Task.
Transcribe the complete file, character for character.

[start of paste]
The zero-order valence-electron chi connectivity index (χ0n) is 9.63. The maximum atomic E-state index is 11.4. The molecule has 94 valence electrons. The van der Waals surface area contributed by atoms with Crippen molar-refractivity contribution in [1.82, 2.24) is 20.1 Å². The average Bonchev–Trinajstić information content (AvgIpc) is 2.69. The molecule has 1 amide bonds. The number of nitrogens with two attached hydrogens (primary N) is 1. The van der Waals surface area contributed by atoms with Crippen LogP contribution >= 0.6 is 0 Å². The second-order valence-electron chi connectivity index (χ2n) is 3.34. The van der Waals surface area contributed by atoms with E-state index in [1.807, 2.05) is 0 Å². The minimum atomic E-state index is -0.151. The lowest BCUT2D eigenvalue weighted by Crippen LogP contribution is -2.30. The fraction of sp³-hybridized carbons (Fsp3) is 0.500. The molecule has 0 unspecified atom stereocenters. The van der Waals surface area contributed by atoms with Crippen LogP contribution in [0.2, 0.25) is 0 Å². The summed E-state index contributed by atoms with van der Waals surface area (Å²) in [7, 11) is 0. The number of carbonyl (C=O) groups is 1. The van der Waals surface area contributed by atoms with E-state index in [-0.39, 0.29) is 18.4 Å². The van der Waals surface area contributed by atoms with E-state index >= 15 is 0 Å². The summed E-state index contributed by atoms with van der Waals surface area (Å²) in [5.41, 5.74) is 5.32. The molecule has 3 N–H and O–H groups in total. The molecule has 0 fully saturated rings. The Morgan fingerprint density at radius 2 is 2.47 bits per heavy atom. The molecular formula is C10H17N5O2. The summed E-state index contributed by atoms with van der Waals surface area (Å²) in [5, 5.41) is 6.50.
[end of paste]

The zero-order valence-electron chi connectivity index (χ0n) is 9.63. The maximum atomic E-state index is 11.4. The molecule has 94 valence electrons. The van der Waals surface area contributed by atoms with Crippen molar-refractivity contribution in [1.82, 2.24) is 20.1 Å². The average Bonchev–Trinajstić information content (AvgIpc) is 2.69. The molecule has 1 amide bonds. The number of nitrogens with two attached hydrogens (primary N) is 1. The van der Waals surface area contributed by atoms with Crippen LogP contribution >= 0.6 is 0 Å². The second-order valence-electron chi connectivity index (χ2n) is 3.34. The van der Waals surface area contributed by atoms with E-state index in [1.807, 2.05) is 0 Å². The minimum atomic E-state index is -0.151. The lowest BCUT2D eigenvalue weighted by Crippen LogP contribution is -2.30. The fraction of sp³-hybridized carbons (Fsp3) is 0.500. The molecule has 0 unspecified atom stereocenters. The van der Waals surface area contributed by atoms with Crippen LogP contribution in [0.2, 0.25) is 0 Å². The summed E-state index contributed by atoms with van der Waals surface area (Å²) in [7, 11) is 0. The number of carbonyl (C=O) groups is 1. The van der Waals surface area contributed by atoms with E-state index in [-0.39, 0.29) is 18.4 Å². The van der Waals surface area contributed by atoms with E-state index >= 15 is 0 Å². The summed E-state index contributed by atoms with van der Waals surface area (Å²) in [5.41, 5.74) is 5.32. The molecule has 3 N–H and O–H groups in total. The molecule has 0 fully saturated rings. The Morgan fingerprint density at radius 2 is 2.47 bits per heavy atom. The molecular formula is C10H17N5O2. The summed E-state index contributed by atoms with van der Waals surface area (Å²) in [5, 5.41) is 6.50.